Part of the issue fans have with how this offseason went was the letting players like Andrew Miller, Cody Allen, and Michael Brantley walk to other teams, the latter two going to AL competitors, with no clear sign as to who is going to replace them. Of little importance to fans was that Allen and Miller both had such horrendous 2018 campaigns that their departure might actually net an addition-by-subtraction type situation.3 No, it was the fact that the two stalwarts of the amazing 2016 World Series run were gone without names as big as theirs replacing them. Internal options Adam Cimber and Nick Goody hope for comebacks of varying degrees, as Cimber was not the same guy in Cleveland as he was in San Diego and Goody is on the path back from Tommy John surgery. Dan Otero was extended through his arbitration years, Neil Ramirez is still in the second year of his, and Oliver Perez was re-signed. The latter two of those had good-to-actually-really-good under the radar 2018 campaigns. Alas, none of those incremental moves made the fan needle so much as twitch as a centimeter, while the pennant competitors New York Yankees signed both Zack Britton and Adam Ottavino to big contracts to fill out an already impressive bullpen and other useful relievers signed cheap-ish deals around the league.
Michael Brantley is gone without receiving a qualifying offer from the club, thus meaning that no compensation via draft pick would be returning for the former All-Star. His signing in Houston will be a storyline all fall if/when the Astros and Indians meet up again in the postseason. I’ve written long pieces and numerous times about the good and bad merits of Brantley and his various options and was against offering him the qualifying offer this offseason, but his departure leaves a hole in the lineup and left field that has yet to be filled, unless you think Matt Joyce, Oscar Mercado, or Tyler Naquin will light the world on fire. Was the trade of Yan Gomes a win? Hard to say but Jefry Rodriguez throws hard and can be useful out of the pen and Tyler Johnson has upside down the road if his hit tool improves. If it doesn’t, he’s a fourth outfielder on a playoff team, which when coupled with what Rodriguez can bring, is probably more valuable in the long term than what Gomes was going to give in 2019. All of this while Nelson Cruz signs in Minnesota to try and compete with Cleveland in the division, longtime trade rumor Andrew McCutchen goes to Philly, and A.J. Pollock increases the glut of bats with the Dodgers, and Edwin Encarnacion and cult hero Yandy Diaz were dealt away in payroll-clearing ventures.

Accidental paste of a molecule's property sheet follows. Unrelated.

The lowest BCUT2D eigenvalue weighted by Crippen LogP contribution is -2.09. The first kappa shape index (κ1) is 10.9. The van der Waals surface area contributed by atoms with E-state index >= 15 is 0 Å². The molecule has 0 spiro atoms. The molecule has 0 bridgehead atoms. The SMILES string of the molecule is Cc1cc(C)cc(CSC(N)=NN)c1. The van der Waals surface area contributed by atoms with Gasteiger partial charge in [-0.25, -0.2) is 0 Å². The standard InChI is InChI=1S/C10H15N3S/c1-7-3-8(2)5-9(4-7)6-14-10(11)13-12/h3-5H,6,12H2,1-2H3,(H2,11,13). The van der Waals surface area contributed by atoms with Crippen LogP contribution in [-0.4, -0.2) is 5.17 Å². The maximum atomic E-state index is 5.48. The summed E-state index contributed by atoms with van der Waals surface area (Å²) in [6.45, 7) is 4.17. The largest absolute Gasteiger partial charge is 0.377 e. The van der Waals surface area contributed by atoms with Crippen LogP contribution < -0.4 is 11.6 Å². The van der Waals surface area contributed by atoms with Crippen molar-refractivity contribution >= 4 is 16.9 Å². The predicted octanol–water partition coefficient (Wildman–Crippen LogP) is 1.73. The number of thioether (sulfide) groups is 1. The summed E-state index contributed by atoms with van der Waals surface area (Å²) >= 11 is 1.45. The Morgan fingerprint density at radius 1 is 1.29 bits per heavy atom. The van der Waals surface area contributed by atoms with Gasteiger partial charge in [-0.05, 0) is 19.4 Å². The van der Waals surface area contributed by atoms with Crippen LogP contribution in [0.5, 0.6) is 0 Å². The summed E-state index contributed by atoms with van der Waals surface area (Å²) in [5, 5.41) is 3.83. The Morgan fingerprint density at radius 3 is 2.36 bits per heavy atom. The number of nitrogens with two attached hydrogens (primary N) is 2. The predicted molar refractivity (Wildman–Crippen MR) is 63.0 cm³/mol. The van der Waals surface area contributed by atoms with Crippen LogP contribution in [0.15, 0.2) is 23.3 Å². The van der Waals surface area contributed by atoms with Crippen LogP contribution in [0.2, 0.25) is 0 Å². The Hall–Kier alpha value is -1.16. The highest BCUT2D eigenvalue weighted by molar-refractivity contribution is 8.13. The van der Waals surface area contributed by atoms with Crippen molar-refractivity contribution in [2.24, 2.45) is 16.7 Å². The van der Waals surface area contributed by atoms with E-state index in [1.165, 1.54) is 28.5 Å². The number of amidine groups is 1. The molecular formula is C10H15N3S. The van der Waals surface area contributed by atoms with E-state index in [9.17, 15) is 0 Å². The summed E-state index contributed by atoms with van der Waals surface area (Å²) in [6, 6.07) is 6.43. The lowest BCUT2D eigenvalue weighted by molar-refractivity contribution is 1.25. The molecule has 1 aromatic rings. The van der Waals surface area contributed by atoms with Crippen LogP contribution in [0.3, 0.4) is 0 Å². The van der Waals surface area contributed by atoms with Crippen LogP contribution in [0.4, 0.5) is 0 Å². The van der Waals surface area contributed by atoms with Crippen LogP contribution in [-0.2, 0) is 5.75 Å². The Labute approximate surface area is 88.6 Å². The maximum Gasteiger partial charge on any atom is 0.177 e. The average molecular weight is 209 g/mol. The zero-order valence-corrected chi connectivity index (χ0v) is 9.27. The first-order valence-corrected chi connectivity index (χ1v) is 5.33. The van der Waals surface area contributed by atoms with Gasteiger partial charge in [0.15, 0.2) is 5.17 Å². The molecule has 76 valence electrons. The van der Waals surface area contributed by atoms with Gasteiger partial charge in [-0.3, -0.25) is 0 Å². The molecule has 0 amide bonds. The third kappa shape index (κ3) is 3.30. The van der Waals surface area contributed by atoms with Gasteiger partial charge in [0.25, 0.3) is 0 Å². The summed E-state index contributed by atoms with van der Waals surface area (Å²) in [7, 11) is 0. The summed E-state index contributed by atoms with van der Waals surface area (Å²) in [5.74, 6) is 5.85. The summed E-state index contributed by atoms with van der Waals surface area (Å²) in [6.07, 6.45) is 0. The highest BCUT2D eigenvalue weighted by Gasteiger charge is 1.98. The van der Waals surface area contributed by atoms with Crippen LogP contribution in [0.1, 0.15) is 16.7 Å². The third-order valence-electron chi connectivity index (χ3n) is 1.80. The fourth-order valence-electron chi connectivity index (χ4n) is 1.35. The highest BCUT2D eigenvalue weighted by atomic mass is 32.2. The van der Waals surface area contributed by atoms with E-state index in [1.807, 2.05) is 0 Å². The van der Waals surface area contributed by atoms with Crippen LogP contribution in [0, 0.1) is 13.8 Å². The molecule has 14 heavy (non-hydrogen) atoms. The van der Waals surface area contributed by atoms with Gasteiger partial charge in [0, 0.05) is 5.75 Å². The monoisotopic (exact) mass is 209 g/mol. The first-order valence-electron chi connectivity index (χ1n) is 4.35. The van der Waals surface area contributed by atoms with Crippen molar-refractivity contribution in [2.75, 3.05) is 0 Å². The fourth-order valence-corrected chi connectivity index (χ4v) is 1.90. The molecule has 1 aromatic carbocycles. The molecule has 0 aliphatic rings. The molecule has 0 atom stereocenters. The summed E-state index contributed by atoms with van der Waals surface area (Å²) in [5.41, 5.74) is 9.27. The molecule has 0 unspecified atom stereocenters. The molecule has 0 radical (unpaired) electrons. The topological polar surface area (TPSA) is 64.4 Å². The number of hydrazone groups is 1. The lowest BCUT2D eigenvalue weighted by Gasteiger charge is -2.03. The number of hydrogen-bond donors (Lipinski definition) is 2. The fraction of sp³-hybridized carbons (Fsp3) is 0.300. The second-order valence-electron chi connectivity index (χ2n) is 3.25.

Speaking of the Dodgers, the biggest optics snafu of the offseason was the continued rumor mill windup consisting of trading one of all-world starting pitcher Corey Kluber or wunderkind Trevor Bauer. On the surface, trading away one of the strengths of the team seems flawed and regular fans were irate at the thought of two time Cy Young winner Kluber not pitching Opening Day. After countless days of discussing the possible return for such a trade and the realizations that hey Shane Bieber is really good and we might not miss Kluber or Bauer that much as a starter and oh wow we could fix all our roster problems with a trade with Cincinnati or LA and get at least one exciting player like Nick Senzel or Cody Bellinger or Alex Verdugo — the worm turned. Twitter timelines were refreshed endlessly, Ken Rosenthal and Jon Heyman notifications were set up, alarms were set by the 5:00 pm Jon Morosi tweet saying talks were continuing or progressing or stale or ongoing all without saying much of anything. There was genuine interest and excitement about trading two pitchers at or just past their prime. However, the closer to Opening Day we got, the less and less likely it was that we were going to get a Kluber deal. Then the worm turned again.